This workshop was one that every student and new professional should never miss. This workshop really goes into the planning of how you, as a newly hired professional, will begin to work. The questions that many people usually have in their minds when they start a new job is how will I get all of this done and what is my role in this organization. This workshop addressed these two questions and more.
Generally speaking the premises behind this workshop seemed to be that as a newly hired employee you will create your own job, you will be given little to no guidance when you start, and you will have to decide what to do and how to do it. Additionally, it pointed out your role in the new environment where people will be auditioning for you to gain future your support and assistance and where you will have to assess and reassess your performance and identify and admit to mistakes you make on the job so that you can address them accordingly and move on.
This workshop also addressed opportunities for leadership available to newly hired employees and how to spot them and what to do with them, How to identify your own personal leadership stance, understanding the environmental issues at your new place of employment and to this I would add to understand the political environment in which you work since there is always internal if not external politics involved, what to consider when taking charge in difficult situations, understanding the organizational culture in which you will work and modify your behavior accordingly and it outlined an individual transition plan.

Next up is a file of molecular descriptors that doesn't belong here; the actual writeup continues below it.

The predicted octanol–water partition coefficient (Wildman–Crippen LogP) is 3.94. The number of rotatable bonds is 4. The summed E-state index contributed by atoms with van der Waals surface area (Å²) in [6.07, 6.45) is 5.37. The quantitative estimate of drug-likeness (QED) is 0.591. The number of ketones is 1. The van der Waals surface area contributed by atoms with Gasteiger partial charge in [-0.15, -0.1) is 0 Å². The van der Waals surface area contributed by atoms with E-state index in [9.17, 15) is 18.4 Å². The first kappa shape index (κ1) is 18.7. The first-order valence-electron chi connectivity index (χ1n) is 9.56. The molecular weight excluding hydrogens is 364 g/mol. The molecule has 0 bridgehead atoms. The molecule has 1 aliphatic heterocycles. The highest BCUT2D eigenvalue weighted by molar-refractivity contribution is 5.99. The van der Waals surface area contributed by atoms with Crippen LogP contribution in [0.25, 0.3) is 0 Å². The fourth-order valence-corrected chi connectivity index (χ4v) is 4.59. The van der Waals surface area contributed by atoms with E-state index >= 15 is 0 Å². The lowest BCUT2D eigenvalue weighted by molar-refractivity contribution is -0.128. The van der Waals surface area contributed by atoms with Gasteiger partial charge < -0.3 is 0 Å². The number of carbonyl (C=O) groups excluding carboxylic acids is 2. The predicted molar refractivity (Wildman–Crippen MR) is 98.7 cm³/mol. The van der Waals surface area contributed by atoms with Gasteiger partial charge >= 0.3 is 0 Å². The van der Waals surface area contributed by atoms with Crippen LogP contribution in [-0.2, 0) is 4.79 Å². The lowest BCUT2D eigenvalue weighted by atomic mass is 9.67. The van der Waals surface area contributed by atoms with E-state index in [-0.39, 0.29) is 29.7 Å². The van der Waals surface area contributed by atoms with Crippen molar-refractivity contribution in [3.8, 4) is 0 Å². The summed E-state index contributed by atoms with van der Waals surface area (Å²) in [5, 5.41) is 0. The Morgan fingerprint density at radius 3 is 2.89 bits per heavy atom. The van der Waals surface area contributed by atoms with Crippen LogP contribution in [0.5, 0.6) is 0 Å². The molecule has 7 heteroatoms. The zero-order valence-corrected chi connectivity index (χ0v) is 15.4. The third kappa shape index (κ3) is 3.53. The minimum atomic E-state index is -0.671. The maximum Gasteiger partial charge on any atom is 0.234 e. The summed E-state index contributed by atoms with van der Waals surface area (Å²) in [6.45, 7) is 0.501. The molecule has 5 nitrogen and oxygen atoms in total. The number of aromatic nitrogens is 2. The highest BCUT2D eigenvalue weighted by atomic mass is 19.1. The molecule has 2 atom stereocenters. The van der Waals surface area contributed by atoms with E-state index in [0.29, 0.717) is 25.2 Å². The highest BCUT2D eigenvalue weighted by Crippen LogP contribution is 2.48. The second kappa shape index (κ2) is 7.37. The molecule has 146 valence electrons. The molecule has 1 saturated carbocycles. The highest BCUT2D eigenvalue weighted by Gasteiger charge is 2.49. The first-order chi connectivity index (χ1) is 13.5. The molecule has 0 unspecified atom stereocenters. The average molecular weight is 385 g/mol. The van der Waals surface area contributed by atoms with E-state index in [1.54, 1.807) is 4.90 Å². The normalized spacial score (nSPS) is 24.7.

Again, this was a not to miss workshop for all students and new professionals and it should be made available more than once during the conference.
From: Jose Luis Irizarry, MPA
President, MPA Student Association
John Jay College of Criminal Justice
I like the part about how you will create your own job. I think that is especially true these days.
It really is important. I felt like this workshop was extremely practical since in my prior work experience this is exactly what I had to do—create my own job. It was rare for me to work in an environment where the job I was hired to do is the job I actually was doing. In most of my prior experiences the job I was doing differed from the job I was hired to do. ASPA needs to continue to host this workshop at the conference and local chapters should implement this kind of workshop as well.